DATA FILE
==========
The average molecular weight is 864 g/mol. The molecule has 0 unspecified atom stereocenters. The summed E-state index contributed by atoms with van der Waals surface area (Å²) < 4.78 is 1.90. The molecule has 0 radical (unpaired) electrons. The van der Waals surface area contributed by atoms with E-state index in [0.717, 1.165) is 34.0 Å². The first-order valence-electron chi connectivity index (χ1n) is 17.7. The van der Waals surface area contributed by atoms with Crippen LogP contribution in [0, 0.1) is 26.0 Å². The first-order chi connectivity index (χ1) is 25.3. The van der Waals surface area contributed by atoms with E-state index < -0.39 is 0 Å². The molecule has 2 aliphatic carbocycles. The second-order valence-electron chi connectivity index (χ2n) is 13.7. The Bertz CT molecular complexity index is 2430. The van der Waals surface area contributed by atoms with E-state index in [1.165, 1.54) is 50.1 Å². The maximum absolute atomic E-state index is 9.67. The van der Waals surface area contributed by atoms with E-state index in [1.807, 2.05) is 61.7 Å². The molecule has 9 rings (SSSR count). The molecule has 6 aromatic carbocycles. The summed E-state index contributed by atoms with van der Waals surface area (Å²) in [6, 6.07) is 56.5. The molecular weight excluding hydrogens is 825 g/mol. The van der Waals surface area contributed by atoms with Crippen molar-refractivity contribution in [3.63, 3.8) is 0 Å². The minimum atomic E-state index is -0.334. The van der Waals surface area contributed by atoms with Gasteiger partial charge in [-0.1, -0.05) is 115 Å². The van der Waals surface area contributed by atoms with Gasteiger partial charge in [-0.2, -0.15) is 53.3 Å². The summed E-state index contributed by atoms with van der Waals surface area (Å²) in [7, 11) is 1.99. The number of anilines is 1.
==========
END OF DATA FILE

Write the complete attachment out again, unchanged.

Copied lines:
The average molecular weight is 864 g/mol. The molecule has 0 unspecified atom stereocenters. The summed E-state index contributed by atoms with van der Waals surface area (Å²) < 4.78 is 1.90. The molecule has 0 radical (unpaired) electrons. The van der Waals surface area contributed by atoms with E-state index in [0.717, 1.165) is 34.0 Å². The first-order valence-electron chi connectivity index (χ1n) is 17.7. The van der Waals surface area contributed by atoms with Crippen LogP contribution in [0, 0.1) is 26.0 Å². The first-order chi connectivity index (χ1) is 25.3. The van der Waals surface area contributed by atoms with E-state index < -0.39 is 0 Å². The molecule has 2 aliphatic carbocycles. The second-order valence-electron chi connectivity index (χ2n) is 13.7. The Bertz CT molecular complexity index is 2430. The van der Waals surface area contributed by atoms with E-state index in [1.165, 1.54) is 50.1 Å². The maximum absolute atomic E-state index is 9.67. The van der Waals surface area contributed by atoms with E-state index in [1.807, 2.05) is 61.7 Å². The molecule has 9 rings (SSSR count). The molecule has 6 aromatic carbocycles. The summed E-state index contributed by atoms with van der Waals surface area (Å²) in [6, 6.07) is 56.5. The molecular weight excluding hydrogens is 825 g/mol. The van der Waals surface area contributed by atoms with Crippen molar-refractivity contribution in [3.63, 3.8) is 0 Å². The minimum atomic E-state index is -0.334. The van der Waals surface area contributed by atoms with Gasteiger partial charge in [-0.1, -0.05) is 115 Å². The van der Waals surface area contributed by atoms with Gasteiger partial charge in [-0.2, -0.15) is 53.3 Å². The summed E-state index contributed by atoms with van der Waals surface area (Å²) in [7, 11) is 1.99. The number of anilines is 1.